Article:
Pa. Supreme Court to rule on secrecy of state police social media policy
HARRISBURG — Pennsylvania’s highest court has agreed to consider whether state police should have to disclose more details about how they use information from social media to investigate crimes and make their own hiring decisions.
The Supreme Court on Monday announced it will hear an appeal by the state chapter of the American Civil Liberties Union of a May decision by a Commonwealth Court that upheld the police agency’s decision to black out large sections of the document they provided.
The justices will review whether the lower court should have privately examined the redacted portions of the state police’s social media monitoring policy and other evidence before overturning the Office of Open Records’ order granting access to the ACLU.
They will also consider whether the Commonwealth Court panel should have relied heavily in making the decision on an affidavit by the state police’s criminal investigations director.
A state police spokesman declined to comment, citing ongoing litigation.
The Pennsylvania NewsMedia Association, an industry group, filed a brief urging the high court to take the appeal.
“The actual disputed records are the best evidence in an open records appeal, and they provide the most relevant evidence to dispute or confirm affidavits provided by government agencies,” the association argued to the court.
Melissa Melewsky, media law counsel for the Pennsylvania NewsMedia Association, said Commonwealth Court “essentially said, ‘We don’t have to look at the actual records in this case, we’ll just take PSP’s word for it.’ That’s troubling from a public access perspective because it takes the best evidence in a case — the actual records — and removes them from the decision-making process, relying instead on indirect evidence and leaving the public without any real opportunity to challenge.”
The state ACLU asked for the police agency’s regulation that covers policies and procedures for its troopers when using social media monitoring software. The ACLU appealed after getting a copy of the policy with multiple sections blacked out, but an Office of Open Records appeals officer examined the redactions and concluded the withheld information was not reasonably likely to jeopardize public safety.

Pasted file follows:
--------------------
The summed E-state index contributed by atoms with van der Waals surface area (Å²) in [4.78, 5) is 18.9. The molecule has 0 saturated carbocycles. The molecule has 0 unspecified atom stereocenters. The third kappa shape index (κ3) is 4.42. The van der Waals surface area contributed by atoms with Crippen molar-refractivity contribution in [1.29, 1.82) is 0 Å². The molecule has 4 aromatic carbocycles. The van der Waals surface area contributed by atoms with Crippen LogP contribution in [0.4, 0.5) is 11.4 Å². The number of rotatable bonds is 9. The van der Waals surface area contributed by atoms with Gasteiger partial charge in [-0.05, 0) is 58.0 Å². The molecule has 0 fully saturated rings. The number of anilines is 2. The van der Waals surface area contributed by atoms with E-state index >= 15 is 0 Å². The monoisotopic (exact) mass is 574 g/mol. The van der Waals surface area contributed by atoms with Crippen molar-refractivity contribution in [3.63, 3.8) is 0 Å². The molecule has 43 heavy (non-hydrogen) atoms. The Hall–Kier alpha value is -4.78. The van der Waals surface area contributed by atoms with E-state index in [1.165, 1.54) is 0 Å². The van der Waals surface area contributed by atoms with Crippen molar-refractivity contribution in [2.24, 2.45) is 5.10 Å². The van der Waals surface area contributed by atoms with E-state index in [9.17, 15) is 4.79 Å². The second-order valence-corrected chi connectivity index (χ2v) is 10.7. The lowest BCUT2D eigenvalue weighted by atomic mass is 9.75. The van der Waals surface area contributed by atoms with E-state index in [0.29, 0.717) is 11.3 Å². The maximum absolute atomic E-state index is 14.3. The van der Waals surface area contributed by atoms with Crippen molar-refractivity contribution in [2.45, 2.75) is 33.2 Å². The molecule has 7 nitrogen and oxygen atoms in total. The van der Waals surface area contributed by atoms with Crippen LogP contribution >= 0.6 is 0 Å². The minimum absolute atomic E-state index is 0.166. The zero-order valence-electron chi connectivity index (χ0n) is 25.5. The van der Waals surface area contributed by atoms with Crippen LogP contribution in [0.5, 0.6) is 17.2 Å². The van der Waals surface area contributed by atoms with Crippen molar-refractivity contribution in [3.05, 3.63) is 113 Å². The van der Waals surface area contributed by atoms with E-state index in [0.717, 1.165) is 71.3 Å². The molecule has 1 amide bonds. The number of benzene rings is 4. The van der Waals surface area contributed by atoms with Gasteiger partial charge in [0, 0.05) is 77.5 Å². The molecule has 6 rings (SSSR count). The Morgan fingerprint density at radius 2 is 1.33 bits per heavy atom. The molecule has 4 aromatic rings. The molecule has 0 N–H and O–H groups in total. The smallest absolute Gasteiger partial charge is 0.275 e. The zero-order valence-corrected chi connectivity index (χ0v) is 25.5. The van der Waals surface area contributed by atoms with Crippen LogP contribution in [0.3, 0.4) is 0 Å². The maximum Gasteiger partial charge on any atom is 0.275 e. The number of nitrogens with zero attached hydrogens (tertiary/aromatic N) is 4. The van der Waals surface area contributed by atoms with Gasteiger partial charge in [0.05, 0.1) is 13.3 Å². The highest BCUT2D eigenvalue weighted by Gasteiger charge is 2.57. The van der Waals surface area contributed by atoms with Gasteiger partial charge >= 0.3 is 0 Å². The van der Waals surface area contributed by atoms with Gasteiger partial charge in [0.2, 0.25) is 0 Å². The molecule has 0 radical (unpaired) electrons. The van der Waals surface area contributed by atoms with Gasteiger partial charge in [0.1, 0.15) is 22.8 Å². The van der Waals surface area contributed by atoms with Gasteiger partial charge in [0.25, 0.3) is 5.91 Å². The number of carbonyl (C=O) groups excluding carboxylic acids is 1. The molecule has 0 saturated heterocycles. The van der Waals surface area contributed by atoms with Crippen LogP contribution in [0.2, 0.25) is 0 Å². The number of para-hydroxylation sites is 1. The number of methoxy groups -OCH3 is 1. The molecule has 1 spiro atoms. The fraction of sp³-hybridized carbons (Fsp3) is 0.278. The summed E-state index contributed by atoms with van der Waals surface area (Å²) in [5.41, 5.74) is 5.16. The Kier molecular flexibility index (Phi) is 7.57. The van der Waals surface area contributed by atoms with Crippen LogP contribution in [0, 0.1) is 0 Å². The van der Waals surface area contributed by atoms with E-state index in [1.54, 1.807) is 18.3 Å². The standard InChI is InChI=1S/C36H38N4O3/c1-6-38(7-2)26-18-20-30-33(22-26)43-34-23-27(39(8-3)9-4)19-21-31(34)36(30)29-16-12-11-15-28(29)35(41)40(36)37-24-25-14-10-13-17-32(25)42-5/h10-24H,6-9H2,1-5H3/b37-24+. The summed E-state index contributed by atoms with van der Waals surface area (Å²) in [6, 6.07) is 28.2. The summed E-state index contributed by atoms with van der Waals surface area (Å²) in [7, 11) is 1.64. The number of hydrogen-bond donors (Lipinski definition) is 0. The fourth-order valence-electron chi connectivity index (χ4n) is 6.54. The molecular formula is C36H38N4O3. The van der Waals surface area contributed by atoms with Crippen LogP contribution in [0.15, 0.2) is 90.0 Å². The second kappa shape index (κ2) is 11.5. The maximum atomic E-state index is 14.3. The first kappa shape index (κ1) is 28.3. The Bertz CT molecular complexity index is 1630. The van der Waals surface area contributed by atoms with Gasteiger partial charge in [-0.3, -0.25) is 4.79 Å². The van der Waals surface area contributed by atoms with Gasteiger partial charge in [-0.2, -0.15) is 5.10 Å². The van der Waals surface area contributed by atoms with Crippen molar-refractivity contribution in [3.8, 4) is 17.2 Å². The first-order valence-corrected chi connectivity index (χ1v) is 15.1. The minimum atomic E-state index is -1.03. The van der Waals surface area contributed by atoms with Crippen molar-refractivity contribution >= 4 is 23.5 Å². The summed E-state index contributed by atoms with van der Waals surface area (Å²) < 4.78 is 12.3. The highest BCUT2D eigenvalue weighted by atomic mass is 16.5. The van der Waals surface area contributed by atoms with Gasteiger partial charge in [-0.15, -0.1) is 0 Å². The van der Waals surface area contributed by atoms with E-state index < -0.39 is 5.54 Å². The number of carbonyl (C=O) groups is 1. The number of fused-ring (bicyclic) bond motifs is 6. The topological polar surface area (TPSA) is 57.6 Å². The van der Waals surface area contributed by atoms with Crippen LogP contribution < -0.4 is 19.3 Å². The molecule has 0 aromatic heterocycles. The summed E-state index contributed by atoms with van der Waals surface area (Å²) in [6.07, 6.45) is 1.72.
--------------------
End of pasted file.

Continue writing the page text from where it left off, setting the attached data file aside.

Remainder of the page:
State Police Maj. Douglas J. Burig, director of the Bureau of Criminal Investigation, argued in a sworn affidavit that making public the redacted details “would jeopardize PSP’s ability to conduct criminal investigations and other law enforcement activities it engages in to protect the public.”
Redacted sections addressed how and when troopers should use open sources during investigations, what approval they need, when they should go undercover and use an online alias, and how to verify the information they collect.
The agency also blacked out the entire section on using social media for employment background investigations.
Commonwealth Court ruled that Burig’s affidavit about the potential harm from making the policy public was not mere speculation or conjecture.
“Where, as here, the affiant bases his conclusion that such harm is reasonably likely on his extensive experience, such conclusion is not speculative or conclusory,” wrote Judge Christine Fizzano Cannon.
Commonwealth Court, she said, has generally used the private document reviews in cases that pertain to attorney-client privilege or raise questions about whether withholding records fits the broad “predecisional deliberation” exception that allows agencies to withhold certain records.
“Here, the actual words on the page are not at issue; rather, the issue is whether disclosure of those words ‘would be “reasonably likely” to threaten public safety or a public protection activity,’” Fizzano Cannon wrote. “As stated, Maj. Burig’s affidavit sufficiently addresses that issue.”